Know Thyself

Some days, it’s hard to look at yourself for the person you are. We as people are pushed and pulled to our limits, until the person we see in the mirror almost feels like a distortion of who we are. There were times where even I almost lost sight of who I am inside. It took a friend to remind me of my value in this world, and who I am inside.

The more we get caught up in things beyond our control, the harder it can be for us to center ourselves and remember what is good within us. Each one of us has a value to the people whose lives we enrich. It can be hard to remind ourselves of that, but somewhere, whether it’s from a friendly face or from deep in our soul, there’s someone who knows deep down who each of us are inside.

Whenever you feel as if you’re losing touch on what makes you a unique person, take a moment and think of what makes you unique, what makes you a good person. It may sound generic, but it’s truth. The truth tends to be simple when it counts.

Know thyself.

Punching Air vs. Punching A Target: A Therapeutic Observation

For the past few months, I have dedicated the majority of my blog to stress release and self care. With my life at a crossroads, I find myself testing out theory after theory, form after form of stress management. Today was one of those days I tested out an alternative to my normal routine.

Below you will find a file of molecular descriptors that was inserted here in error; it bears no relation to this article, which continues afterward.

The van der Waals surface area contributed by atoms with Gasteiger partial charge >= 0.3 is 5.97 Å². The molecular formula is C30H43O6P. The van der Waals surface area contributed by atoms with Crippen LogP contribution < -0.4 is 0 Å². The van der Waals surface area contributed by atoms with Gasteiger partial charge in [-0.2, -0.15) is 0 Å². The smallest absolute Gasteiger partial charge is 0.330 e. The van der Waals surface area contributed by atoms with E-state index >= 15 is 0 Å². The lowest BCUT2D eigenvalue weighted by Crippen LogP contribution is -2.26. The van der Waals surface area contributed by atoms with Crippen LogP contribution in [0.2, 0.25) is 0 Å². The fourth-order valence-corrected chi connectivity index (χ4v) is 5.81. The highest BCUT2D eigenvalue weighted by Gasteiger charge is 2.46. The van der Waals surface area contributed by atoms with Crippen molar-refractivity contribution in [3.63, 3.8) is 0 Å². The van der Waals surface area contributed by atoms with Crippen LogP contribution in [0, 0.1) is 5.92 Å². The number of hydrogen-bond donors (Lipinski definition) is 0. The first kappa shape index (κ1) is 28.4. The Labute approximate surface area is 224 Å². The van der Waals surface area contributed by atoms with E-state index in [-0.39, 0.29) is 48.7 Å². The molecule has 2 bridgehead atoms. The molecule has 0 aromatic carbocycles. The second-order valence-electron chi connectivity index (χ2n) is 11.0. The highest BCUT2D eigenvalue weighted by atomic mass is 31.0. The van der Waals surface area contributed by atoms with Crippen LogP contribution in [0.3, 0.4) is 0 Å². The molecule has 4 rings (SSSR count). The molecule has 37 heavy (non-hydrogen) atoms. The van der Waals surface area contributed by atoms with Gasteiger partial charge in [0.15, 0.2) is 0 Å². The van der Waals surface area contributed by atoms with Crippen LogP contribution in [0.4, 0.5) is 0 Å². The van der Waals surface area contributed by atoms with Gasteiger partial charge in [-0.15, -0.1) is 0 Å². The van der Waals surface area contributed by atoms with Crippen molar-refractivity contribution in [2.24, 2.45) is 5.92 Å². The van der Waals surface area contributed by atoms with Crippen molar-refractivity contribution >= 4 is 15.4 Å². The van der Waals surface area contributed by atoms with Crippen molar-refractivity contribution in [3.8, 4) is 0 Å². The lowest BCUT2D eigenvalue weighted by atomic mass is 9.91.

For over 20 years, I’ve been a practicing martial artist. In my notes, several of my stress release techniques are derived from aspects of my training, including meditation and exercise. Any form of healthy physical exertion is good for stress release (the key word being “healthy”), but there are always small differences between one form of physical activity or another, just as there are differences in doing such activities in one way or another.